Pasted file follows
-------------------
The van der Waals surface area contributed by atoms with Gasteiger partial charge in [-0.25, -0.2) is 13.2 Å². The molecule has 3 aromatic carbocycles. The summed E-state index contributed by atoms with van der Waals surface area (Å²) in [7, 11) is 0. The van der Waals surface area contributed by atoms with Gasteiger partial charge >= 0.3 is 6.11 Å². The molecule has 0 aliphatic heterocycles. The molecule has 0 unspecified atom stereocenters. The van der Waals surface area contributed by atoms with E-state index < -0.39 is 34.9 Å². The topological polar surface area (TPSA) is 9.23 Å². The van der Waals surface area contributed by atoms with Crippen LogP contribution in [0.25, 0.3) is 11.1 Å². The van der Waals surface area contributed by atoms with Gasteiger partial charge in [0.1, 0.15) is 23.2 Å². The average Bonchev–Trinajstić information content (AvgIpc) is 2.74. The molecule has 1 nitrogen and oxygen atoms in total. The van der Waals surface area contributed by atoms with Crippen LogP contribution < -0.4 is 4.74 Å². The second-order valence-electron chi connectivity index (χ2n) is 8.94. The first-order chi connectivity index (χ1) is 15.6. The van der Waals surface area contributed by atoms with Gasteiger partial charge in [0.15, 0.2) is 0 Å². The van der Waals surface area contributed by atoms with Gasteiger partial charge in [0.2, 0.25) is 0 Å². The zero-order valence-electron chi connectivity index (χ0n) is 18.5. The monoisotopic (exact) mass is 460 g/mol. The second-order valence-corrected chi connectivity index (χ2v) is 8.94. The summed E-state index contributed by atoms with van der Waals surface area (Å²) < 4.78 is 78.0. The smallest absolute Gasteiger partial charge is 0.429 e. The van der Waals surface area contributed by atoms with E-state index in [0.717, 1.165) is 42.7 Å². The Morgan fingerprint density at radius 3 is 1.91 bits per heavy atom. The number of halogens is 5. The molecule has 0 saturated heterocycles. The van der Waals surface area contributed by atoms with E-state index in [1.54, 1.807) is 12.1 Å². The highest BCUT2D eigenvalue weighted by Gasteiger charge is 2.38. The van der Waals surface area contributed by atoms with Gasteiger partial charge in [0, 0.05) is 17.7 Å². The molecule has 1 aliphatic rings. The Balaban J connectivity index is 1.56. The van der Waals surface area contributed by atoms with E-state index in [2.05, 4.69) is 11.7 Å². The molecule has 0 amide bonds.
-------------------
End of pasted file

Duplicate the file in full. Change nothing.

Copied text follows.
The van der Waals surface area contributed by atoms with Gasteiger partial charge in [-0.25, -0.2) is 13.2 Å². The molecule has 3 aromatic carbocycles. The summed E-state index contributed by atoms with van der Waals surface area (Å²) in [7, 11) is 0. The van der Waals surface area contributed by atoms with Gasteiger partial charge >= 0.3 is 6.11 Å². The molecule has 0 aliphatic heterocycles. The molecule has 0 unspecified atom stereocenters. The van der Waals surface area contributed by atoms with E-state index < -0.39 is 34.9 Å². The topological polar surface area (TPSA) is 9.23 Å². The van der Waals surface area contributed by atoms with Crippen LogP contribution in [0.25, 0.3) is 11.1 Å². The van der Waals surface area contributed by atoms with Gasteiger partial charge in [0.1, 0.15) is 23.2 Å². The average Bonchev–Trinajstić information content (AvgIpc) is 2.74. The molecule has 1 nitrogen and oxygen atoms in total. The van der Waals surface area contributed by atoms with Crippen LogP contribution < -0.4 is 4.74 Å². The second-order valence-electron chi connectivity index (χ2n) is 8.94. The first-order chi connectivity index (χ1) is 15.6. The van der Waals surface area contributed by atoms with Gasteiger partial charge in [0.15, 0.2) is 0 Å². The van der Waals surface area contributed by atoms with Gasteiger partial charge in [0.2, 0.25) is 0 Å². The zero-order valence-electron chi connectivity index (χ0n) is 18.5. The monoisotopic (exact) mass is 460 g/mol. The second-order valence-corrected chi connectivity index (χ2v) is 8.94. The summed E-state index contributed by atoms with van der Waals surface area (Å²) < 4.78 is 78.0. The smallest absolute Gasteiger partial charge is 0.429 e. The van der Waals surface area contributed by atoms with E-state index in [0.717, 1.165) is 42.7 Å². The Morgan fingerprint density at radius 3 is 1.91 bits per heavy atom. The number of halogens is 5. The molecule has 0 saturated heterocycles. The van der Waals surface area contributed by atoms with E-state index in [1.54, 1.807) is 12.1 Å². The highest BCUT2D eigenvalue weighted by Gasteiger charge is 2.38. The van der Waals surface area contributed by atoms with Gasteiger partial charge in [0, 0.05) is 17.7 Å². The molecule has 1 aliphatic rings. The Balaban J connectivity index is 1.56. The van der Waals surface area contributed by atoms with E-state index in [2.05, 4.69) is 11.7 Å². The molecule has 0 amide bonds.